'Master of horror' Argento brings 3D Dracula to Cannes
Horror came to the Cannes Film Festival this week, courtesy of Italian cult director Dario Argento who said that his 3D Dracula is "a man for our times".
One of Quentin Tarantino's biggest inspirations, the 71-year-old with deep-set eyes said he was inspired by his nightmares and found the vampire count fascinating as a wild bisexual with a modern outlook on the world.
"It's an experiment with Dracula. What fascinates me about the character is his way of seeing reality, his bisexuality... his wild nature," said the director of the film that premiered out-of-competition at midnight Saturday.
"I thought of him in a slightly different way, certainly romantic but also ferocious. I adapted him a bit to my techniques and my way of doing cinema."
3D technology will make Dracula "even scarier" because it makes the action "more convincing," said Argento, speaking in a horror museum and store he owns in Rome named Profondo Rosso (‘Deep Red’) after his 1975 classic.
"I needed a system to provide a new, more modern image of the vampire," said the director, his eyes lighting up. Argento is a technological pioneer who was among the first to use steadycam and computer-generated images in his films.
"It's a great discovery. Basically it's a hologram. It adds depth to the image. You can see the different angles and what's happening behind and not just a series of flat pictures," said the man dubbed ‘The Magician of Horror’.
Asked about the current fashion for books, films and television series based on vampires, he is dismissive: "That's a trend. I made a historical classic."
Argento said the film is also intended to coincide with the centenary of the death of Irish author Bram Stoker, whose 1897 novel Dracula told the story of the vampire's attempt to move from Transylvania to Britain.
The film is shot in a mediaeval village in the Piedmont region and a castle in the Val D'Aosta region in the Alps in northwest Italy, and not in Transylvania where he said finding a location would have been tricky.
"When they're not abandoned, the castles have been turned into bed and breakfasts and the mediaeval villages have been destroyed," he said.
Audiences will be able to see his interpretation of the blood-addicted count when it goes on general release later this year.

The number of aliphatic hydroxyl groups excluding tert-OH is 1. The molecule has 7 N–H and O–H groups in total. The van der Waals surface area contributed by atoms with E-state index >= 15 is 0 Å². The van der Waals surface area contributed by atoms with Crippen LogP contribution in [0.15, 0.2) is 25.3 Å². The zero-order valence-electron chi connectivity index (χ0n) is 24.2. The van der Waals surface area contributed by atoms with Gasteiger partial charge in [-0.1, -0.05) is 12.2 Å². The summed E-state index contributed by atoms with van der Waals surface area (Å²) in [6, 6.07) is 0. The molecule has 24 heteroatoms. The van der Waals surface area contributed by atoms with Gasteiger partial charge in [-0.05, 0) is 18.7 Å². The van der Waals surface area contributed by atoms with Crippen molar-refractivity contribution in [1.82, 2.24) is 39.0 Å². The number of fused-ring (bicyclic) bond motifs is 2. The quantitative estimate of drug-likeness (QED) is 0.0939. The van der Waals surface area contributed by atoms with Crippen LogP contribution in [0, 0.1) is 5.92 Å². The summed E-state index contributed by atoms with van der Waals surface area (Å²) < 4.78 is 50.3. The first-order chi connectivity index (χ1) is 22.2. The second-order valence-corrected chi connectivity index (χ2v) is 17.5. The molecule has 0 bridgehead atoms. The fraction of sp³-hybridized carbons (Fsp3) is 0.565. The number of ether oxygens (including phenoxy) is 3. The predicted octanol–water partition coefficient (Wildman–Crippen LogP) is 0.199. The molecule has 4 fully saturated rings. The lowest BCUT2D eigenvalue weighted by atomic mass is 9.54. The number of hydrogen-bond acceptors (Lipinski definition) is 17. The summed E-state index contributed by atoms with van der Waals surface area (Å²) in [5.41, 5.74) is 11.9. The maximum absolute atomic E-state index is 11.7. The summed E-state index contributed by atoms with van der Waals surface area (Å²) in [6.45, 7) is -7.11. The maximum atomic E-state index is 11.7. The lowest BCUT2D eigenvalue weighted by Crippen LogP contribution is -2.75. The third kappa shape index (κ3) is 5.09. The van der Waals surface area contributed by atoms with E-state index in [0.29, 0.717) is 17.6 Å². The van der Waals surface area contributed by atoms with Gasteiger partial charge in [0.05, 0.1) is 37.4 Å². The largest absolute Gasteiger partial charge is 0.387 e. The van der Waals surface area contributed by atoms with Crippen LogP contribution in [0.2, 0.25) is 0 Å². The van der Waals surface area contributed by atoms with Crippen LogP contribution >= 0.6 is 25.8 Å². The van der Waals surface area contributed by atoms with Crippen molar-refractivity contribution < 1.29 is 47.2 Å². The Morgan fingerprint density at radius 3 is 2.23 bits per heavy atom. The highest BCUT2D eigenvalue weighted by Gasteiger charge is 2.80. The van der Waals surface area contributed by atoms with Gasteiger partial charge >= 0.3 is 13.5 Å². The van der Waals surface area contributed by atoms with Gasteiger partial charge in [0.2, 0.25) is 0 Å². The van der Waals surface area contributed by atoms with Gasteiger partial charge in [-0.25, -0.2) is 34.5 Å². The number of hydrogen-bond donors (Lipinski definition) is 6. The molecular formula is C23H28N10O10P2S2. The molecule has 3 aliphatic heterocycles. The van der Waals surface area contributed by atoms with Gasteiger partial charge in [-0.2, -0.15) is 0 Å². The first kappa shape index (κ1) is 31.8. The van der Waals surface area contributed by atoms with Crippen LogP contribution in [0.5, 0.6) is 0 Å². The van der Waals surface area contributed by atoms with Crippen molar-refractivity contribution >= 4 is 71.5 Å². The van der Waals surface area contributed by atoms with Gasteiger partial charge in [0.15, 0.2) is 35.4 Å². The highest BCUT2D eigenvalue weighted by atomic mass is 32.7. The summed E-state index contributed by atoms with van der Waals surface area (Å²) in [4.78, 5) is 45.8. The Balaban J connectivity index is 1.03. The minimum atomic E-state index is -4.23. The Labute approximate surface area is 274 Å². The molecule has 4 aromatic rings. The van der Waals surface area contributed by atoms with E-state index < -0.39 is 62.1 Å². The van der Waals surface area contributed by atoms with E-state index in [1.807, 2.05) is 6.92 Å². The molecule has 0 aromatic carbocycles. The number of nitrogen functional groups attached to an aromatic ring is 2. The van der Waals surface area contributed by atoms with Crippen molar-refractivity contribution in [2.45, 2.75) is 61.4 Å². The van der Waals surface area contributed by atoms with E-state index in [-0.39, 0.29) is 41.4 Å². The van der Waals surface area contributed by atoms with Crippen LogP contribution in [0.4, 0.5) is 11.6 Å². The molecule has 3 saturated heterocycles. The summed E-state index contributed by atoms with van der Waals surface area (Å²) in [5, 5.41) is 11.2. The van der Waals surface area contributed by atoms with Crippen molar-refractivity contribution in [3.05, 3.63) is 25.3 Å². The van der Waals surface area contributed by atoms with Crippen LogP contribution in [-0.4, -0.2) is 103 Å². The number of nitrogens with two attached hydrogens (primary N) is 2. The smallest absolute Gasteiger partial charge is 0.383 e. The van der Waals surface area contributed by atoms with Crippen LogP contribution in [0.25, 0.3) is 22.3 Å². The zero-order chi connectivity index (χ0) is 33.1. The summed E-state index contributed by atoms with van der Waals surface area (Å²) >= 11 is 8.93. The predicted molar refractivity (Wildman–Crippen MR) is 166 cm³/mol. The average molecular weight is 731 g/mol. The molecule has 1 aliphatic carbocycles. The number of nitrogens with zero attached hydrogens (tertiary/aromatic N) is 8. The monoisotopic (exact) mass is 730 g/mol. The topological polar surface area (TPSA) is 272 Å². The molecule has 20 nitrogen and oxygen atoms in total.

Argento said he was very inspired by the film Horror of Dracula from 1958 starring British actor Christopher Lee.
"It was the first vampire movie I ever saw. I was very impressed by Lee's bloody mouth and his furious face," he said.
The son of a cinema producer and a fashion photographer, the once shaggy-haired Argento started out as a film critic for a newspaper.
He turned his hand to screenwriting and worked together with Bernardo Bertolucci on Sergio Leone's "Once Upon a Time in the West" with Clint Eastwood.
His directorial debut was The Bird With the Crystal Plumage which came out in 1970 and became a huge box office hit. He has since made around 20 films.
For Dracula, Argento said he worked together with Luciano Tovoli, the same director of photography as for his seminal 1976 film Suspiria about a coven of witches in a ballet academy in order to bring "shocking colour" to the film.
Calm and affable in contrast with the cruelty and violence of his films, Argento said he is "very grateful" to Cannes festival director Thierry Fremeaux for granting him a premiere.
Asked whether Dracula could be compared to former Italian prime minister Silvio Berlusconi, Argento laughed and added mysteriously: "There is definitely something about Italian politics, but I'm not going to be the one to say it."
Reviewers have called the film a flop after the Cannes screening, with The Hollywood Reporter saying it is a tired rehash that adds little to the canon aside from such outré touches as having Drac shapeshift into a swarm of flies or a giant grasshopper in one howler of a scene. The report said the film is "utterly lacking in imagination or suspense, [and] this inane effort is strictly for hardcore Argento cultists".